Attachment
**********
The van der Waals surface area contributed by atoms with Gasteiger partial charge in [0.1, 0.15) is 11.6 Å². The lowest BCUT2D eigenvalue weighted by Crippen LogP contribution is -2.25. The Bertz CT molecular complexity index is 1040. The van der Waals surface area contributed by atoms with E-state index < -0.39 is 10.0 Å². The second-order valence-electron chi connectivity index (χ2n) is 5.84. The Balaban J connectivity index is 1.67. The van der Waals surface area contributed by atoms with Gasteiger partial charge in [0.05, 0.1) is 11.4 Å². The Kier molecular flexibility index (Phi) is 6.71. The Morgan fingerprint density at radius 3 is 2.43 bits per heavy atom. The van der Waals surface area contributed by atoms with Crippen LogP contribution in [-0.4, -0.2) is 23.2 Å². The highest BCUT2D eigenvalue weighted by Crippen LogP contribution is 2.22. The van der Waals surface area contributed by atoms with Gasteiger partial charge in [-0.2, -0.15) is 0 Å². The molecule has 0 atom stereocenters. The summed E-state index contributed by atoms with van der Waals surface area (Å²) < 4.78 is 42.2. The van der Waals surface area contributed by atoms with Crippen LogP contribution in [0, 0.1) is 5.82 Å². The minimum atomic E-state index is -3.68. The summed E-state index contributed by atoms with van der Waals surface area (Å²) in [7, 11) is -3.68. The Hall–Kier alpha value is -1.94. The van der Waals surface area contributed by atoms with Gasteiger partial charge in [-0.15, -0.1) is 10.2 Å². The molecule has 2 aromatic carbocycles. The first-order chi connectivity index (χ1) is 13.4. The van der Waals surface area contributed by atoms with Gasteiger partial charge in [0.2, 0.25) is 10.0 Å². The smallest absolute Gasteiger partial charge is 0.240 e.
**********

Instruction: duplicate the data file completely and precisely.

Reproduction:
The van der Waals surface area contributed by atoms with Gasteiger partial charge in [0.1, 0.15) is 11.6 Å². The lowest BCUT2D eigenvalue weighted by Crippen LogP contribution is -2.25. The Bertz CT molecular complexity index is 1040. The van der Waals surface area contributed by atoms with E-state index < -0.39 is 10.0 Å². The second-order valence-electron chi connectivity index (χ2n) is 5.84. The Balaban J connectivity index is 1.67. The van der Waals surface area contributed by atoms with Gasteiger partial charge in [0.05, 0.1) is 11.4 Å². The Kier molecular flexibility index (Phi) is 6.71. The Morgan fingerprint density at radius 3 is 2.43 bits per heavy atom. The van der Waals surface area contributed by atoms with Crippen LogP contribution in [-0.4, -0.2) is 23.2 Å². The highest BCUT2D eigenvalue weighted by Crippen LogP contribution is 2.22. The van der Waals surface area contributed by atoms with Gasteiger partial charge in [-0.2, -0.15) is 0 Å². The molecule has 0 atom stereocenters. The summed E-state index contributed by atoms with van der Waals surface area (Å²) < 4.78 is 42.2. The van der Waals surface area contributed by atoms with Crippen LogP contribution in [0, 0.1) is 5.82 Å². The minimum atomic E-state index is -3.68. The summed E-state index contributed by atoms with van der Waals surface area (Å²) in [7, 11) is -3.68. The Hall–Kier alpha value is -1.94. The van der Waals surface area contributed by atoms with Gasteiger partial charge in [-0.15, -0.1) is 10.2 Å². The molecule has 2 aromatic carbocycles. The first-order chi connectivity index (χ1) is 13.4. The van der Waals surface area contributed by atoms with Gasteiger partial charge in [0.2, 0.25) is 10.0 Å². The smallest absolute Gasteiger partial charge is 0.240 e.